What is already known:
What this study adds:
The National Weather Service issues hundreds of hazardous weather advisories, such as tornado warnings each year. However, the current warning paradigm has led to false alarm rates of 70% - 80% (Simmons and Sutter, 2011) and a stagnancy in warning lead times. In an attempt to mitigate these issues, the Warn-on-Forecast (WoF) project is developing a regional, high-resolution, storm-scale prediction system capable of predicting hazardous weather phenomena on the 0-3 h time scale. A prototype system, the NSSL Experimental Warn-on-Forecast System for ensembles (NEWS-e) combines, surface observations, radar data, and satellite retrievals in an ensemble data assimilation framework to create rapidly-updating probabilistic forecasts. Testing of the real-time configuration of the NEWS-e was completed during the 2017 Hazardous Weather Testbed Spring Forecast Experiment (HWT-SFE).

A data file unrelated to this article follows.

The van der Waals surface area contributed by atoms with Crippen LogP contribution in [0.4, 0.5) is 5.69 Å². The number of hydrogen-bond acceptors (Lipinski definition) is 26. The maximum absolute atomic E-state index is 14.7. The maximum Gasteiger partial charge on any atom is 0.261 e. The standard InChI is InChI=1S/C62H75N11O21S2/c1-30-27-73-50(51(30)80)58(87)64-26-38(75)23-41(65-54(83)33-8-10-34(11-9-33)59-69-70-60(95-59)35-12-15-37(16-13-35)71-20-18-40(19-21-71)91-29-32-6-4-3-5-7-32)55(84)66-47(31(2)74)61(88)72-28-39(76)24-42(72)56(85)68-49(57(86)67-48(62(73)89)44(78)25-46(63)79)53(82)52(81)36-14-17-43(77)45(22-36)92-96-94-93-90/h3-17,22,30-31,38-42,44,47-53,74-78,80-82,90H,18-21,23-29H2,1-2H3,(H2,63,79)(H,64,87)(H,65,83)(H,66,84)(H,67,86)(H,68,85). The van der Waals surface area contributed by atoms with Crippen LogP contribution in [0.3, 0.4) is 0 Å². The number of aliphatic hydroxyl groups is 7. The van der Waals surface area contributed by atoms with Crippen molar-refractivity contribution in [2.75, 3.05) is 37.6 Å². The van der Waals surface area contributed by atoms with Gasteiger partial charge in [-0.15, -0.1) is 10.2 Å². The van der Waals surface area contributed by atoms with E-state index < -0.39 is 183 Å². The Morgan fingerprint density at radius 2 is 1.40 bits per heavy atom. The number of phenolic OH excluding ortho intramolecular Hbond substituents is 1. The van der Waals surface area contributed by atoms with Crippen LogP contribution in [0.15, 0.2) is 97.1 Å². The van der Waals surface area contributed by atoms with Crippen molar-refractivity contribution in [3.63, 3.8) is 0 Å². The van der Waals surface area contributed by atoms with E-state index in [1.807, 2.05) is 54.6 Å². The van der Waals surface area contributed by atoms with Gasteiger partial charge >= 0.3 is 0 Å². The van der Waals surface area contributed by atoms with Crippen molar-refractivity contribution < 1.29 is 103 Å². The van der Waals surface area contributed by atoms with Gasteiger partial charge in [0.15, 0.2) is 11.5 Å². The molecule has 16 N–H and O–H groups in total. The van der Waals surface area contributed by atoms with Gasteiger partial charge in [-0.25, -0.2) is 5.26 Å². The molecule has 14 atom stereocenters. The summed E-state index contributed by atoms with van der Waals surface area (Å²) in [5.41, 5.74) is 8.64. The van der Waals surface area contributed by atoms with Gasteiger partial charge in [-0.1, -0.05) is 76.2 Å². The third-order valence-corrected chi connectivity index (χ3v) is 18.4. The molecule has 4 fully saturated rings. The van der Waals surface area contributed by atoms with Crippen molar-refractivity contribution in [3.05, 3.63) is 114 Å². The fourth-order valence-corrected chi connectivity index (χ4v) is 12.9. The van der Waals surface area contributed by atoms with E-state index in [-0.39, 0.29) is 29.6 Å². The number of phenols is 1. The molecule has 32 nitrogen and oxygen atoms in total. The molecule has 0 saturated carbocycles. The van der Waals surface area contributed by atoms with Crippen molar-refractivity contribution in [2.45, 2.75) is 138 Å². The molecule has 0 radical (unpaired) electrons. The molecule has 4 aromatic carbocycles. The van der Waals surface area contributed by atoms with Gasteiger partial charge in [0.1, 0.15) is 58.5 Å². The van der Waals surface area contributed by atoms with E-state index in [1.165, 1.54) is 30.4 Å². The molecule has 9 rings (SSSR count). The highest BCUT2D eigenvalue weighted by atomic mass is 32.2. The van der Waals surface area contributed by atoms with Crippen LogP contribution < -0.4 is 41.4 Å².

Two separate experiments were performed on three events to evaluate how changes in the configuration affect the performance of the NEWS-e. The first was a data denial experiment where the METAR surface observations were removed from the data assimilation. The second was a switch from the NSSL two-moment to the Thompson microphysics scheme. Quantitative metrics, namely the probability of detection (POD) and false alarm rate (FAR) for rotational objects, were computed to examine the overall performance of each NEWS-e forecast. The real-time run, which includes the assimilation of all surface observations and employs the NSSL two-moment microphysics scheme, produced POD values ~ 20% higher compared to both experimental runs. Qualitative comparisons of reflectivity values and updraft speed between the real-time and Thompson runs are also presented. Lastly, the impacts of removing the METAR observations from the 16 May 2017 run are discussed.